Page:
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Carry trade prevails among Taiwanese businesses.

Taipei, April 23, 2012 (CENS) -- Taking advantage of the interest-rate differential between Taiwan and mainland China, many Taiwanese businessmen have borrowed U.S. dollar loans from Taiwanese banks and deposited them at mainland Chinese banks, a practice known as "carry trade."

Meanwhile, many listed firms have retained earnings from their mainland Chinese operations in mainland China and borrowed loans in Taiwan for dividend issuance, thereby earning interest differential, too.

A local banking manager reported yesterday (April 22) that the surge of U.S. dollar loans at offshore banking units of domestic banks, which are fund maneuvering center for many Taiwanese businesses, underscores the prevalence of carry trade. Statistics of Taiwan's central bank show that as of the end of February this year, outstanding U.S.-dollar loans at OBUs topped US$60.8 billion, up 40% over a year earlier and boosting the total assets of OBUs to US$154 billion, a record high.

Enterprises can borrow loans in Taiwan at interest rate of 1.5% per annum for depositing at mainland Chinese banks for interest rate of 5.5%, earning a differential of four percentage points.

Bankers noted that late last year, due to the European debt crisis, domestic interbank U.S.-dollar call loan rate, or TAIFX, jumped to a level 100 points (one point equals 0.01 of a percentage point) higher than LIBOR (London interbank offered rate), thereby dampening U.S.-dollar loans. TAIFX dropped in the first quarter, lowering cost for U.S.-dollar loans and leading to the surge of carry trade again.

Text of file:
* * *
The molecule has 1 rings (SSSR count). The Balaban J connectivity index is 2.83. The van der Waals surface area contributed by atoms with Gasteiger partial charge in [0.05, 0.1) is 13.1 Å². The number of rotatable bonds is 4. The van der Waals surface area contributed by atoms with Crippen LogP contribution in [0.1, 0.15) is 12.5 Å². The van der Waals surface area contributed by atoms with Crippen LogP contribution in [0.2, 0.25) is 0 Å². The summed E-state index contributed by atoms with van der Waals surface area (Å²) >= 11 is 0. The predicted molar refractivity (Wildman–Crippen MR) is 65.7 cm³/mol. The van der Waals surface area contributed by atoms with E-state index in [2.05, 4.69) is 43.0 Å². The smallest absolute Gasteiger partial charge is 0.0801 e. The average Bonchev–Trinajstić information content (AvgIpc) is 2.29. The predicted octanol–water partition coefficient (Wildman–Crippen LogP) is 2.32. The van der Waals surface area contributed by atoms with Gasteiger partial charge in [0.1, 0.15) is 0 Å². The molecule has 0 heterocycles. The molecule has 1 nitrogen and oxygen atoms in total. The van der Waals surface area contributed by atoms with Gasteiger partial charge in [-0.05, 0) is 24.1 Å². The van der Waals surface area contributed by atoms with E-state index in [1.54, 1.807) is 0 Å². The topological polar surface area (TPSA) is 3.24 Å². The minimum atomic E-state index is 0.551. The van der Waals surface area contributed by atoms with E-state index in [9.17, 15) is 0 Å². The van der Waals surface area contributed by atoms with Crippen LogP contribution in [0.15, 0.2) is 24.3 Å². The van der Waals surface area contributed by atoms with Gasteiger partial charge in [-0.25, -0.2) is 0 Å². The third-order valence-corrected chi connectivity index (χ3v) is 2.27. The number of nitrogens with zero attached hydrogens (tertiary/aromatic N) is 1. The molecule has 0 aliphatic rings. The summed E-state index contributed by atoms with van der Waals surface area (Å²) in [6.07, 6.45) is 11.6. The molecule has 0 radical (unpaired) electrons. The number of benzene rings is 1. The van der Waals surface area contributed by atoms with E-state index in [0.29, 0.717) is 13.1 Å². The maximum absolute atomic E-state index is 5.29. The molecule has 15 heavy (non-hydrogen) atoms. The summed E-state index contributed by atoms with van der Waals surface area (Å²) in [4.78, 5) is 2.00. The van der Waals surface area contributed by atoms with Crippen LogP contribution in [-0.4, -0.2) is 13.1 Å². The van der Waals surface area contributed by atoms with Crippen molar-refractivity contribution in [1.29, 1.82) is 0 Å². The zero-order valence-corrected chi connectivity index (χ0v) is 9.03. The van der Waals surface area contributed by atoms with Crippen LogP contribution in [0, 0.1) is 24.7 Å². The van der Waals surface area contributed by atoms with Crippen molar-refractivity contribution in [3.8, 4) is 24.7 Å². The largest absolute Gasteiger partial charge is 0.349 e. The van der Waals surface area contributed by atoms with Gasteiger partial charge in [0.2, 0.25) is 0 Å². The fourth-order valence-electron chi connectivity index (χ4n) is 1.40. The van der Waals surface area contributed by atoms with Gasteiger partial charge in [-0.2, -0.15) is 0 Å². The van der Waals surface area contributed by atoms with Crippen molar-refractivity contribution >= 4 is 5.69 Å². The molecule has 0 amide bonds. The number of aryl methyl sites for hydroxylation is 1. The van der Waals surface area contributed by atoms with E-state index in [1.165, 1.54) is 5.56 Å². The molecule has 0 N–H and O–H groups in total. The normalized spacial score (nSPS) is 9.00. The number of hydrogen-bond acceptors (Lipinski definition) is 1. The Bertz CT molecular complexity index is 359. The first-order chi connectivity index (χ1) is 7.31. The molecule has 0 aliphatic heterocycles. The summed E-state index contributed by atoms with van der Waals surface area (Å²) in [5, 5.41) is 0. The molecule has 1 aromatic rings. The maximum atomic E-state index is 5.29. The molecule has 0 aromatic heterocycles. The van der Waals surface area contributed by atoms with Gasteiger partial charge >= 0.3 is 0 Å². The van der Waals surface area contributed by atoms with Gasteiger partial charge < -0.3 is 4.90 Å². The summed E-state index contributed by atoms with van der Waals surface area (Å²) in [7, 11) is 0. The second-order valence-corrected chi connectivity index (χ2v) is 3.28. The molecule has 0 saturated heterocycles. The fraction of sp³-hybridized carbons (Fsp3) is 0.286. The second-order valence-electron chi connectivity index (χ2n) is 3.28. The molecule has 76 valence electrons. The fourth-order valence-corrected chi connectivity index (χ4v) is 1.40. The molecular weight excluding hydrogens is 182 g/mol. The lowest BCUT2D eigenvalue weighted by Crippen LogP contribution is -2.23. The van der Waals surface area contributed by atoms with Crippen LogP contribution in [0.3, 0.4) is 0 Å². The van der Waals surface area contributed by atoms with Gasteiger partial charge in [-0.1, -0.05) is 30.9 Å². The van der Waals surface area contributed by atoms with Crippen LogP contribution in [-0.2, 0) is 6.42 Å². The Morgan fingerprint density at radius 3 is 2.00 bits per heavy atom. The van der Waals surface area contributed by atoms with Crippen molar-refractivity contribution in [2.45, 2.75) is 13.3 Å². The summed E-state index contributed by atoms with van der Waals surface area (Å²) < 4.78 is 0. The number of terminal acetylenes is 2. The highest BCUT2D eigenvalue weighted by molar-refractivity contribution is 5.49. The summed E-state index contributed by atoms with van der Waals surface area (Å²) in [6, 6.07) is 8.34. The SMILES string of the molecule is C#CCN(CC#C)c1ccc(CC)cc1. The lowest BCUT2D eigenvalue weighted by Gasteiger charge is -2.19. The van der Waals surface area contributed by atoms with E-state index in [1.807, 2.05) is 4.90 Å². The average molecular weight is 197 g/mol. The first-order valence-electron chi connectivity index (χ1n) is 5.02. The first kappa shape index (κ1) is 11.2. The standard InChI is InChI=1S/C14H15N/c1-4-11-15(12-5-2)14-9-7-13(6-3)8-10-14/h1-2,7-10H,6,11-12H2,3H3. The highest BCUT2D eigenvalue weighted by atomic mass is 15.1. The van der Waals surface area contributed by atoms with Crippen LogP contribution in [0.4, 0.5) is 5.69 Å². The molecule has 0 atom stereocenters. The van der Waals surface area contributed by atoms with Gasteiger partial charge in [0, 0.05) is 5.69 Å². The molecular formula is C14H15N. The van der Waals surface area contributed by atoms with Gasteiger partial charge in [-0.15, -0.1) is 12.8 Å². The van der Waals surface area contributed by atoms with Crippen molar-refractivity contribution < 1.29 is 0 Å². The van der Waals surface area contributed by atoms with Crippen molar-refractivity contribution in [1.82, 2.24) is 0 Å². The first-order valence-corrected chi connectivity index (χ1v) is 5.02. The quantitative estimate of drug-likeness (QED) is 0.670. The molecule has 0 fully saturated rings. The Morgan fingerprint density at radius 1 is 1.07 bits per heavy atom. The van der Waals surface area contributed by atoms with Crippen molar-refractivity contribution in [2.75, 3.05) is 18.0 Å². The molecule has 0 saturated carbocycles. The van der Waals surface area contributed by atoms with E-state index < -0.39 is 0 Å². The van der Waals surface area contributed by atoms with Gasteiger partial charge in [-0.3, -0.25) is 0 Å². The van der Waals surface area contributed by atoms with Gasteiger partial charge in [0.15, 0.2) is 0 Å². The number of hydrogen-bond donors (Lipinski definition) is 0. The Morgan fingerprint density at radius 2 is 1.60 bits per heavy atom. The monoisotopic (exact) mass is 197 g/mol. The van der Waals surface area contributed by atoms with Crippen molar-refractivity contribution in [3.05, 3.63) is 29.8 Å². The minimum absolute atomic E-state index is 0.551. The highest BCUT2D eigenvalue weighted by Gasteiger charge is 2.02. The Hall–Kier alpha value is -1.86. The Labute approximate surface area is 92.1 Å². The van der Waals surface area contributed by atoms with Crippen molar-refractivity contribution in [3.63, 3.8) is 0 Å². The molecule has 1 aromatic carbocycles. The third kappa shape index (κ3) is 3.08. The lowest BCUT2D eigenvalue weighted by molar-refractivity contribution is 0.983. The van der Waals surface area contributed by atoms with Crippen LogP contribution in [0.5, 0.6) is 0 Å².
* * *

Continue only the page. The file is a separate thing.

Hsiao Tzu-ang, president of SinoPac Financial Holding, explained that carry trade in the global market usually refers to the borrowing of low-interest Japanese yen for re-depositing in higher-interest currency assets, such as Australian dollar, U.S. dollar, or euro.

The current wave of carry trade among Taiwanese enterprises is borrowing of U.S.-dollar loans at OBUs for re-depositing at mainland Chinese banks, either in U.S. dollar accounts or renminbi accounts, to earn the interest differential.

Enterprises can also lend the borrowed loans to their middle- or downstream enterprises, to earn even larger interest differential, which can reach seven or eight percentage points.

Tsai Yeou-chai, chairman of Mega Financial Holding, pointed out that many listed companies retain their earnings in mainland China and borrow low-interest loans in Taiwan for issuing dividends to shareholders.
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Author:Liu, Philip
Publication:The Taiwan Economic News
Geographic Code:9TAIW
Date:Apr 23, 2012
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